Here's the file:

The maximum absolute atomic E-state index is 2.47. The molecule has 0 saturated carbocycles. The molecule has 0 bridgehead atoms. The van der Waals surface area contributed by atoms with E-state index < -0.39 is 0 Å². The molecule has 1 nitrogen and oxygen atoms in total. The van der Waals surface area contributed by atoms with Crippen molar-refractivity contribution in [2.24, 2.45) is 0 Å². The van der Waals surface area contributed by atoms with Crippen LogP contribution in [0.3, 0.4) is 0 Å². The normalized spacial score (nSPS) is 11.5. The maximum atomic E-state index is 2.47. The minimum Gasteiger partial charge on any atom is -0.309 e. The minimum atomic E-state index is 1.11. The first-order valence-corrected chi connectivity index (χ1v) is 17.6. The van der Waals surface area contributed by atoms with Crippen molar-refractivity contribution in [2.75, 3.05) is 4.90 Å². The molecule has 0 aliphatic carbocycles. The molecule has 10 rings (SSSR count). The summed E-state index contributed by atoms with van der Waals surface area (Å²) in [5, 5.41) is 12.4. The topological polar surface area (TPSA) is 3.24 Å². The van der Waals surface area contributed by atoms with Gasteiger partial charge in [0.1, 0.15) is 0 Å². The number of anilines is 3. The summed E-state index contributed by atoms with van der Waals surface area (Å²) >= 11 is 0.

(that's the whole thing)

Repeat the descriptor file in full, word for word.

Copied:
The maximum absolute atomic E-state index is 2.47. The molecule has 0 saturated carbocycles. The molecule has 0 bridgehead atoms. The van der Waals surface area contributed by atoms with E-state index < -0.39 is 0 Å². The molecule has 1 nitrogen and oxygen atoms in total. The van der Waals surface area contributed by atoms with Crippen molar-refractivity contribution in [2.24, 2.45) is 0 Å². The van der Waals surface area contributed by atoms with Crippen LogP contribution in [0.3, 0.4) is 0 Å². The normalized spacial score (nSPS) is 11.5. The maximum atomic E-state index is 2.47. The minimum Gasteiger partial charge on any atom is -0.309 e. The minimum atomic E-state index is 1.11. The first-order valence-corrected chi connectivity index (χ1v) is 17.6. The van der Waals surface area contributed by atoms with Crippen molar-refractivity contribution in [2.75, 3.05) is 4.90 Å². The molecule has 0 aliphatic carbocycles. The molecule has 10 rings (SSSR count). The summed E-state index contributed by atoms with van der Waals surface area (Å²) in [5, 5.41) is 12.4. The topological polar surface area (TPSA) is 3.24 Å². The van der Waals surface area contributed by atoms with Gasteiger partial charge in [0.1, 0.15) is 0 Å². The number of anilines is 3. The summed E-state index contributed by atoms with van der Waals surface area (Å²) >= 11 is 0.